Saturday, June 13, 2015

Immersed in Iceland: Day 1 - Red Throats and Camping

I must admit leading up to this year's annual camera jaunt overseas I was starting to get a bit nervous. A couple of weeks beforehand I was checking the network of webcams around the Icelandic road network and all I was seeing was a blanket of snow with the black line of a road running through it. The country had been suffering its coldest spring in many decades and I thought that this probably did not bode too well for photography prospects. I was half expecting to find the place frozen with few birds to be present. I was even more concerned as we were supposed to be camping on this trip. Fortunately the thaw started and patches of the barren landscape started to appear through the diminishing layer of snow and bird reporting websites were showing the birds were there or arriving.

A 3 am alarm sang out and I sprung out of bed, gathered my bags and headed off to pick up my friend Steve before heading onwards to Manchester Airport for an early morning flight. All photographers hate airports and you could probably almost here the groan as both our camera bags came out of the X-ray machine only to be sent off down a different conveyor for a bag inspection. Fortunately the security person checking them was obviously a photographer and more interested in what kit we had than anything else. After a two and half hour flight we were touching down in Keflavik Airport at 08:10 local time. We passed through the airport quickly and were met by the car hire company and taken to their depot a short-distance away Evidence of the cold spring passed by and reflected in tan coloured flat landscape punctuated with chunks of lava rock. We did spot our first birds on this short drive with a couple of Golden Plover (which quickly during the trip became known as 'GPs' as they were so common) together with a couple of Whimbrel in display flights around the car hire office. 

My concerns about the camping element of our trip quickly materialised as we were shown to our 'camper-van'. This being a generous term for a VW Caddy, which was not much bigger than my Nissan Note, with the boot space filled with a piece of flat pack furniture that provide a sink, electric cool box, single ring gas stove and draws with cutlery and plates. With the fold up mattress, a tent, a couple of sleeping bags and our luggage and camera bags there wasn't room left to swing a mouse let alone a cat.

Anyway we would worry about our domestic arrangements later it was time to go and find some birds to photograph. 

As a bit of aside, for those wanting to know and to get any questions out the way, the kit I took with me for this trip was a Canon 1dx, 7Dmk2, 600mm F4, 300mm F2.8 and teleconvertors all contained in the trusty GuraGear Kiboko. A monopod and skimmer with a Uniqball head were in my other bag.

Prior to the trip we had read a lot of information and formulated a very loose plan. We had a 'hit' list of birds we would like to photograph but were intent on trying to photograph a few species well rather than dashing round trying to get photographs of as much as we could. One thing was certain we had no intention of visiting the well known sea bird colonies at the North-East and North-West extremities of the island as that will involve too much travel. Our plan basically was that we would try and be where the good weather and light was by keeping a close eye on the forecast. The first couple of days looked most promising in the South-West corner of Iceland and so that is where we would start the trip.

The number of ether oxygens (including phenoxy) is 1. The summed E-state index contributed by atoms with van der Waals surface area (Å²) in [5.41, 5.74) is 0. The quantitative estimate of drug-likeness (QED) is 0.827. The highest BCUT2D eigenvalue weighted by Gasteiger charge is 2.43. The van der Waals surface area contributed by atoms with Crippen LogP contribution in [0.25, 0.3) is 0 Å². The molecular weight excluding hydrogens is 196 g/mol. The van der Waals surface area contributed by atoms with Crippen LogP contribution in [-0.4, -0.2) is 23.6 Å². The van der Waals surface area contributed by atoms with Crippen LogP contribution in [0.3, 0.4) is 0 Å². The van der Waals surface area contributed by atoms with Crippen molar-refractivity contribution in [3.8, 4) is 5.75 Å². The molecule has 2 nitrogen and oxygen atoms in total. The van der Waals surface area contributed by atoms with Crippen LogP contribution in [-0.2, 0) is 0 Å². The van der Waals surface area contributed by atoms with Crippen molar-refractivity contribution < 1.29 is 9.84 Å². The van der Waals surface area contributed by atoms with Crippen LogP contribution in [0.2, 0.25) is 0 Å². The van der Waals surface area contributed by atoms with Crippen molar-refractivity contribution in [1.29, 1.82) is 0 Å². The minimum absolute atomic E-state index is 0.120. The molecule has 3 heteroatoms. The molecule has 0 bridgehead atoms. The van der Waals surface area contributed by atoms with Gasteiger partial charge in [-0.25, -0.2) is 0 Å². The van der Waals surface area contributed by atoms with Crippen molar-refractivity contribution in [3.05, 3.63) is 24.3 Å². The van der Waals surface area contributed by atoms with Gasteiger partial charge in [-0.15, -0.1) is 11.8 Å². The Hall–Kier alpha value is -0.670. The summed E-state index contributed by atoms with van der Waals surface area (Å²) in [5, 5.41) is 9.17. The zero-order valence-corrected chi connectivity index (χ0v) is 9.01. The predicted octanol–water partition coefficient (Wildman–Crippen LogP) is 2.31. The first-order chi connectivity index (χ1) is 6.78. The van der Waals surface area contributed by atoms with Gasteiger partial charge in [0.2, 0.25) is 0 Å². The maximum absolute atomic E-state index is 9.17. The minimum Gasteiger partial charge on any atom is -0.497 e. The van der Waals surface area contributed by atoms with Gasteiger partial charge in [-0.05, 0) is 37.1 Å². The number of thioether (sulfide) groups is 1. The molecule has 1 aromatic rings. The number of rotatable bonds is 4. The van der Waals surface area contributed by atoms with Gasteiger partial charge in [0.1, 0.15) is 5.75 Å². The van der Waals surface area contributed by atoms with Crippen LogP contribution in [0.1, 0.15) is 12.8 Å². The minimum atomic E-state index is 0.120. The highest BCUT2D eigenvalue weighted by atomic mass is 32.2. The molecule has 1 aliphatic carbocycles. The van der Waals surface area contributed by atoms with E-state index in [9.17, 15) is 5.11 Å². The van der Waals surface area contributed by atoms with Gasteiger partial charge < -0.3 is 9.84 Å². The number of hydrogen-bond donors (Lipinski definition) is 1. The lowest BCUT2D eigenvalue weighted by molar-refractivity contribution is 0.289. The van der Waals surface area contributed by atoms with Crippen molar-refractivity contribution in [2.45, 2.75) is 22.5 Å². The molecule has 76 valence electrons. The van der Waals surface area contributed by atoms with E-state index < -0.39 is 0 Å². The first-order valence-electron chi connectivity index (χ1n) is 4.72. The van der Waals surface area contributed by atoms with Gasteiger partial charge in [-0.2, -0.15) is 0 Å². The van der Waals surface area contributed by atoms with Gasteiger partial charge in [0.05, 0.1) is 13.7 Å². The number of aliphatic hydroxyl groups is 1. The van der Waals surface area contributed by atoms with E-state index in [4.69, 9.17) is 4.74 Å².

First we called in to get supplies from a supermarket only to find we were too early and it was yet to open so we settled for a bit of late breakfast from a bakery next door and then hit the road. Off we went through the strange landscape dominated by fractured lava flows and black ash and past the famous Blue Lagoon with it billowing steam. After a brief stop at Grindavik to check the harbour we continued onwards to our first destination near Selfloss which is about an hour south-east of Reykjavik. This is a large flat area punctuated by numerous small pools and well known  area for it relatively large population of Red-throated Divers, a species featuring high on our 'hit list'. Before starting any photography we went into Selfloss and visited a Bonus supermarket to stock up some food supplies for the campervan.

The gravel access road  was relatively long and we stopped to take our first bird photographs of the trip, with a track-side Whimbrel and Redshank.

Eventually we reached our destination at a small parking area at the end of the track. Immediately we could see the distinctive shapes of some Red-throated Diver on some of the numerous pools.

The sun was out on arrival and looking at the sky been pushed towards us on a moderate and cold breeze it looked like we were going to be faced with weather from all seasons through the afternoon. The weather proved to be rapidly changeable going from sun one moment to heavy hail the next before turning back to sun. The poorer moments of weather always accompanied by the icy wind picking up strength.  I decided to try the pair of birds on the closest pool to the car park on the basis they might be a bit more accustomed to people. I watched the birds for a short while and when they started diving, made the short dash to the edge of a pool and dived down flat on the floor while they were underwater.